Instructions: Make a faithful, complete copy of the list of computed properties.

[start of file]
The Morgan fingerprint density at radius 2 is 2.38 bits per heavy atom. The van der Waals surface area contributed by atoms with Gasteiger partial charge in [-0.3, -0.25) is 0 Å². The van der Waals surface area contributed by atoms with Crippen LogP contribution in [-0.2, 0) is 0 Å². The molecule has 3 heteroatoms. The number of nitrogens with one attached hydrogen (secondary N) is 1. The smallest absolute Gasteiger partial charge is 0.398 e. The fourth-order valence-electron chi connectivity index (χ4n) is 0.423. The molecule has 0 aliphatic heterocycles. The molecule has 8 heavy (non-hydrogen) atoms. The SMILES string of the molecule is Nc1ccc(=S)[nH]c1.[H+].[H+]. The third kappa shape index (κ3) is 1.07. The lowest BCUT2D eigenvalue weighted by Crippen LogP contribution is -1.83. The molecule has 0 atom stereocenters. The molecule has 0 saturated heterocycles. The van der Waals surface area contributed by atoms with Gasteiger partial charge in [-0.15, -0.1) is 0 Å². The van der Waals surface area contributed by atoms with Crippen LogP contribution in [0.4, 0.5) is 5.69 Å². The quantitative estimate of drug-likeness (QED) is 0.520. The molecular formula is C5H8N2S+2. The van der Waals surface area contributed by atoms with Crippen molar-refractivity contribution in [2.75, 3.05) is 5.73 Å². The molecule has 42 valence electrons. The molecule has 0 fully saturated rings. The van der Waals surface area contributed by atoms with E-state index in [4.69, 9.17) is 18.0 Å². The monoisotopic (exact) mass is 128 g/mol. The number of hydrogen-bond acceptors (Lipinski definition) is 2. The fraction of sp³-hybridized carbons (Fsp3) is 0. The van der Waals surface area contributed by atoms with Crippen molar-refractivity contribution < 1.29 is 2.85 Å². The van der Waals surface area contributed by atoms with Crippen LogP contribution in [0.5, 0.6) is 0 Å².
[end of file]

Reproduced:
The Morgan fingerprint density at radius 2 is 2.38 bits per heavy atom. The van der Waals surface area contributed by atoms with Gasteiger partial charge in [-0.3, -0.25) is 0 Å². The van der Waals surface area contributed by atoms with Crippen LogP contribution in [-0.2, 0) is 0 Å². The molecule has 3 heteroatoms. The number of nitrogens with one attached hydrogen (secondary N) is 1. The smallest absolute Gasteiger partial charge is 0.398 e. The fourth-order valence-electron chi connectivity index (χ4n) is 0.423. The molecule has 0 aliphatic heterocycles. The molecule has 8 heavy (non-hydrogen) atoms. The SMILES string of the molecule is Nc1ccc(=S)[nH]c1.[H+].[H+]. The third kappa shape index (κ3) is 1.07. The lowest BCUT2D eigenvalue weighted by Crippen LogP contribution is -1.83. The molecule has 0 atom stereocenters. The molecule has 0 saturated heterocycles. The van der Waals surface area contributed by atoms with Gasteiger partial charge in [-0.15, -0.1) is 0 Å². The van der Waals surface area contributed by atoms with Crippen LogP contribution in [0.4, 0.5) is 5.69 Å². The quantitative estimate of drug-likeness (QED) is 0.520. The molecular formula is C5H8N2S+2. The van der Waals surface area contributed by atoms with Crippen molar-refractivity contribution in [2.75, 3.05) is 5.73 Å². The molecule has 42 valence electrons. The molecule has 0 fully saturated rings. The van der Waals surface area contributed by atoms with E-state index in [4.69, 9.17) is 18.0 Å². The monoisotopic (exact) mass is 128 g/mol. The number of hydrogen-bond acceptors (Lipinski definition) is 2. The fraction of sp³-hybridized carbons (Fsp3) is 0. The van der Waals surface area contributed by atoms with Crippen molar-refractivity contribution < 1.29 is 2.85 Å². The van der Waals surface area contributed by atoms with Crippen LogP contribution in [0.5, 0.6) is 0 Å².